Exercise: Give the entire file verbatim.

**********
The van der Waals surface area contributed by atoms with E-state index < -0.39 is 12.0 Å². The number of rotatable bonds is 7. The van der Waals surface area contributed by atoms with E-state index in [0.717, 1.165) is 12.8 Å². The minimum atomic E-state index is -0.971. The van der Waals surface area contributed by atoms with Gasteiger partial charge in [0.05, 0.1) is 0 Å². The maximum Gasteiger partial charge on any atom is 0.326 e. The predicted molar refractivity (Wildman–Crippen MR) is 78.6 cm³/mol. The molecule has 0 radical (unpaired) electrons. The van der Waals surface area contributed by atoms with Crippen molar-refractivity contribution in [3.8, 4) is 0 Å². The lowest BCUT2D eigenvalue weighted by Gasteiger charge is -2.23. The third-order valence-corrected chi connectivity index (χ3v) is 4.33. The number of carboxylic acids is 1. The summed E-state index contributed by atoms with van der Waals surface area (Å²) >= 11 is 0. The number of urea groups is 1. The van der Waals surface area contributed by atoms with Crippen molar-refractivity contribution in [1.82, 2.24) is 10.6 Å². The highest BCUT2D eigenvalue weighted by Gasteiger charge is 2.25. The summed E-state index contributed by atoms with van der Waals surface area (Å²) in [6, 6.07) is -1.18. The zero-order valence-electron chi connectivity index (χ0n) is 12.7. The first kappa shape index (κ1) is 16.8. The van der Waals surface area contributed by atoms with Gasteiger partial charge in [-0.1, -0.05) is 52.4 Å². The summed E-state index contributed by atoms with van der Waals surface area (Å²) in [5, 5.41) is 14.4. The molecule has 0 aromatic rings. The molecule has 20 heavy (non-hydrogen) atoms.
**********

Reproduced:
The van der Waals surface area contributed by atoms with E-state index < -0.39 is 12.0 Å². The number of rotatable bonds is 7. The van der Waals surface area contributed by atoms with E-state index in [0.717, 1.165) is 12.8 Å². The minimum atomic E-state index is -0.971. The van der Waals surface area contributed by atoms with Gasteiger partial charge in [0.05, 0.1) is 0 Å². The maximum Gasteiger partial charge on any atom is 0.326 e. The predicted molar refractivity (Wildman–Crippen MR) is 78.6 cm³/mol. The molecule has 0 radical (unpaired) electrons. The van der Waals surface area contributed by atoms with Crippen molar-refractivity contribution in [3.8, 4) is 0 Å². The lowest BCUT2D eigenvalue weighted by Gasteiger charge is -2.23. The third-order valence-corrected chi connectivity index (χ3v) is 4.33. The number of carboxylic acids is 1. The summed E-state index contributed by atoms with van der Waals surface area (Å²) >= 11 is 0. The number of urea groups is 1. The van der Waals surface area contributed by atoms with Crippen molar-refractivity contribution in [1.82, 2.24) is 10.6 Å². The highest BCUT2D eigenvalue weighted by Gasteiger charge is 2.25. The summed E-state index contributed by atoms with van der Waals surface area (Å²) in [6, 6.07) is -1.18. The zero-order valence-electron chi connectivity index (χ0n) is 12.7. The first kappa shape index (κ1) is 16.8. The van der Waals surface area contributed by atoms with Gasteiger partial charge in [-0.1, -0.05) is 52.4 Å². The summed E-state index contributed by atoms with van der Waals surface area (Å²) in [5, 5.41) is 14.4. The molecule has 0 aromatic rings. The molecule has 20 heavy (non-hydrogen) atoms.